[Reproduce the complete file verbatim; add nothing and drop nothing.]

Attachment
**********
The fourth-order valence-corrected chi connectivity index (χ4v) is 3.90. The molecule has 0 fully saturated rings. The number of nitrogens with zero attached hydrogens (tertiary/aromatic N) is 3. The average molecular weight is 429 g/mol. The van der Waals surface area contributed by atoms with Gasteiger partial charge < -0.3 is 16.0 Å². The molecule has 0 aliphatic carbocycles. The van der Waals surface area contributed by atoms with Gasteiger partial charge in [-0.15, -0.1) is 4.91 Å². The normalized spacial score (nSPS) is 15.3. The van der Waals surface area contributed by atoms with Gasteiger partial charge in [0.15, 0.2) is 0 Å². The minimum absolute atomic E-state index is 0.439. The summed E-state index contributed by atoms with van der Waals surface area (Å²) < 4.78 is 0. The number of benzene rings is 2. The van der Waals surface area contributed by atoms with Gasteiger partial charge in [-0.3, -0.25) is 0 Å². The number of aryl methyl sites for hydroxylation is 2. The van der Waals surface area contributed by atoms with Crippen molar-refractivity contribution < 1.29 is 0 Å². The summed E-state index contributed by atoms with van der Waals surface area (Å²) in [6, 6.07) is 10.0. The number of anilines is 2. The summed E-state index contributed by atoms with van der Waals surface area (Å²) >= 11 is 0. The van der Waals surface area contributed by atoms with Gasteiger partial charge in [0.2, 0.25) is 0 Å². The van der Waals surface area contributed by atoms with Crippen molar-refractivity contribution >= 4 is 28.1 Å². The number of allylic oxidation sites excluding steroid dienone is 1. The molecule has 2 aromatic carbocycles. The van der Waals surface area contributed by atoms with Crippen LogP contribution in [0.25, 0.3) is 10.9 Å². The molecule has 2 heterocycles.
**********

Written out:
The fourth-order valence-corrected chi connectivity index (χ4v) is 3.90. The molecule has 0 fully saturated rings. The number of nitrogens with zero attached hydrogens (tertiary/aromatic N) is 3. The average molecular weight is 429 g/mol. The van der Waals surface area contributed by atoms with Gasteiger partial charge < -0.3 is 16.0 Å². The molecule has 0 aliphatic carbocycles. The van der Waals surface area contributed by atoms with Gasteiger partial charge in [-0.15, -0.1) is 4.91 Å². The normalized spacial score (nSPS) is 15.3. The van der Waals surface area contributed by atoms with Gasteiger partial charge in [0.15, 0.2) is 0 Å². The minimum absolute atomic E-state index is 0.439. The summed E-state index contributed by atoms with van der Waals surface area (Å²) < 4.78 is 0. The number of benzene rings is 2. The van der Waals surface area contributed by atoms with Gasteiger partial charge in [-0.3, -0.25) is 0 Å². The number of aryl methyl sites for hydroxylation is 2. The van der Waals surface area contributed by atoms with Crippen molar-refractivity contribution < 1.29 is 0 Å². The summed E-state index contributed by atoms with van der Waals surface area (Å²) in [6, 6.07) is 10.0. The number of anilines is 2. The summed E-state index contributed by atoms with van der Waals surface area (Å²) >= 11 is 0. The van der Waals surface area contributed by atoms with Gasteiger partial charge in [0.2, 0.25) is 0 Å². The van der Waals surface area contributed by atoms with Crippen molar-refractivity contribution >= 4 is 28.1 Å². The number of allylic oxidation sites excluding steroid dienone is 1. The molecule has 2 aromatic carbocycles. The van der Waals surface area contributed by atoms with Crippen LogP contribution in [0.25, 0.3) is 10.9 Å². The molecule has 2 heterocycles.